Mona is a divisive hierarchical clustering method, but unlike Diana which can process a dissimilarity matrix as well as n ´ p data matrix of interval scale variables, Mona operates on a data matrix with binary variables. Each separation is carried out, using a well selected single variable– that is why the algorithm is called monothetic. Most other hierarchical methods, including Agnes and Diana use all the variables simultaneously, and are therefore called polythetic.
The clustering algorithm used in Mona assumes that there are no missing values. However, in several situations, all data may not be available. Hence, the program has a provision for filling in the missing data.
First, all missing values in the binary data matrix (all those values other than 0 or 1) are replaced by estimated values, obtained as follows. Suppose that x_{if} is missing, then we consider any other variable and construct the contingency table.
f g |
1 |
0 |
1 |
a_{fg} |
b_{fg} |
0 |
c_{fg} |
d_{f}_{g} |
Association between f and g is defined as
Note that a_{fg}+ b_{fg}+ c_{fg}+ d_{fg} is the total number of non-missing values of the variable f. After calculating A_{fg}_{ }for each complete variable g, the variable t is determined for which the association with the variable f is maximal
A_{ft} = max A_{fg}
The missing values of f are then estimated by variable t in the following manner
Put x_{if}_{ }= x_{it} when > 0
Put x_{if} = 1-x_{it} when < 0
After a complete data matrix has been obtained, Mona starts the actual clustering algorithm. If the data matrix cannot be filled completely, the program stops with a warning message.
The algorithm constructs a clustering hierarchy, starting with one large cluster. At a separation step, it selects one of the variables and divides the set of objects into two groups, one for which the selected variable equals 0 and the other for which it equals 1. The variable used for splitting a cluster is selected as follows. For each variable f, the association measures with all other variables are added, giving the total association:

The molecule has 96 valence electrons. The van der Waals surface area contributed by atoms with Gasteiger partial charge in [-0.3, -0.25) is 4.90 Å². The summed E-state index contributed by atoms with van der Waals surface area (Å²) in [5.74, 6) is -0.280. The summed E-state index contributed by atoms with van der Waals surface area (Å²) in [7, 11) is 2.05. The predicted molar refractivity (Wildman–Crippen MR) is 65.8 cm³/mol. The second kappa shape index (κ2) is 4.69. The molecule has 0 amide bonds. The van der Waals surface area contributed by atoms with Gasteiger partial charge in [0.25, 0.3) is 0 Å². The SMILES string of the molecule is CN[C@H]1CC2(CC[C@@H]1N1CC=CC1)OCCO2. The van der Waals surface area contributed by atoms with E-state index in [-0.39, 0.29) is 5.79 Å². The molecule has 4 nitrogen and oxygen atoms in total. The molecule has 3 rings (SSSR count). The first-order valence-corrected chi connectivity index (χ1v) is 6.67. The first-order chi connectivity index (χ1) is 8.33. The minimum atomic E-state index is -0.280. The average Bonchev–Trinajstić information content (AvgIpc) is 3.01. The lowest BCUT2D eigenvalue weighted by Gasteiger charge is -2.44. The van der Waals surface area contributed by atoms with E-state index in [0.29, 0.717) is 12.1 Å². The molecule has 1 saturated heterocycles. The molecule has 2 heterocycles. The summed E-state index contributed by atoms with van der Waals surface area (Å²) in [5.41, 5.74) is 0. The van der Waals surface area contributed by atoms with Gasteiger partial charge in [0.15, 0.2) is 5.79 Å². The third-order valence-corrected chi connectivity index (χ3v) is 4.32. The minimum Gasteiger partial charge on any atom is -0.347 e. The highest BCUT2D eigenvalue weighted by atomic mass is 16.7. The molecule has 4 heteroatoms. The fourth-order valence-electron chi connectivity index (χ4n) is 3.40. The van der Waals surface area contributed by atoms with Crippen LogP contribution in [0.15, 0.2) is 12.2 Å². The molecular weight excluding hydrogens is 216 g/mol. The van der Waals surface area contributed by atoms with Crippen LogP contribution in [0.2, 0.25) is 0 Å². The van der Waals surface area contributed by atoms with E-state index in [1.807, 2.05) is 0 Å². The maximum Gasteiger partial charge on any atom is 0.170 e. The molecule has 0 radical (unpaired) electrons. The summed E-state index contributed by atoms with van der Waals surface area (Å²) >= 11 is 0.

The variable t which satisfies A_{t} = max A_{f} is selected for splitting the cluster.
However, if the same maximal value is found for several variables, t is chosen as the one appearing first.
The process is continued until each cluster consists of objects having identical values for all variables. Such clusters can not be split any more. A final cluster is then a singleton or an indivisible cluster.
The clustering hierarchy constructed by Mona can be represented by means of a separation plot (banner). This is a divisive banner similar to that for Diana. The length of a row of stars is now proportional to the step number at which separation was carried out. A row of object identifiers, which does not continue to the right hand side of the banner, signals an object that became a singleton cluster at the corresponding step. Rows of identifiers plotted between two rows of stars indicate objects belonging to a cluster which can not be separated.
When Agglomerative coefficient (AC) , Divisive Coefficient (DC) or Silhouette Coefficient (SC) are very small, it implies that the corresponding method has not found a natural structure, which implies that no clusters have been found or in other words the data consist of a big cluster. On the other hand, if AC, DC, or SC is close to 1, it means that a very clear structuring has been identified. However, it can not be stated that the right clustering structure has been identified. However, all these coefficients become very large when a bad outlier is added to any data set. The graphical display would, of course, expose the outlier.